Chief Executive of Iceland and the National Pensioners Convention General Secretary agree on? Well, if you are a regular reader of this blog you are likely to recognise the connection is that both believe a culture of 'lowest price wins' dominates local government procurement.
Malcolm Walker has seized the horse meat initiative and successfully differentiated the Iceland brand from a perception of 'cheap' to one of a good value for money, good quality procurer - a remarkable achievement. Meanwhile local government is lambasted and respond by narrowly discussing the horse meat issues.
Let's face it, it is hardly surprising that local government is being perceived as 'we buy lowest', as that is completely in keeping with the message that the coalition government have presented - incompetent buying, massive spending cuts, etc.. Now that has come back to bite the hand of politicians who will radically need to reposition 'their stewardship of the public purse'.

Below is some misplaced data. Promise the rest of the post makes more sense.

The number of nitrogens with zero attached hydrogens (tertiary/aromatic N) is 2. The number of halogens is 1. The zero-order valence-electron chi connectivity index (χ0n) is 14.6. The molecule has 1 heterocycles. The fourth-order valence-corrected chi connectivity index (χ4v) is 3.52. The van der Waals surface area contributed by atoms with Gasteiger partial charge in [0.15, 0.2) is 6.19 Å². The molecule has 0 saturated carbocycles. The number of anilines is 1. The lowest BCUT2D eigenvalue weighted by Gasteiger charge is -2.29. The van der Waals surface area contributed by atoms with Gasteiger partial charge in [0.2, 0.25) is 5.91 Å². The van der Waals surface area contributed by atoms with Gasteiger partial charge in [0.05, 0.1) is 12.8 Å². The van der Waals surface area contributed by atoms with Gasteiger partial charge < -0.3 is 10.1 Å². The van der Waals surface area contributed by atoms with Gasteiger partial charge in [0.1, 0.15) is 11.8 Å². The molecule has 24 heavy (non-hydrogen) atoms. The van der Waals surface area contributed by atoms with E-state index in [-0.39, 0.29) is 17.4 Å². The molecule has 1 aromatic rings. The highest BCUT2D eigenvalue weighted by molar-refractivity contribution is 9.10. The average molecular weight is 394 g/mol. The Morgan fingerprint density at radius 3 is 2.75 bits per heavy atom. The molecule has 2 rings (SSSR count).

But there is also a fundamental flaw in the perception, namely, that a culture of 'lowest price wins', in my experience, does not prevail in local government. Local government needs to get on the soapbox very quickly, just as Iceland have, and provide clear case study evidence of professional procurement as not doing so will further reduce morale, confidence in political stewardship and credibility.
You know I just suspect I can see what will follow. We've had the nonsense talked by Sir Philip Green about public procurement commissioned by the government - what are the odds that within the next few weeks we have an inquiry into public sector food procurement led by Malcolm Walker?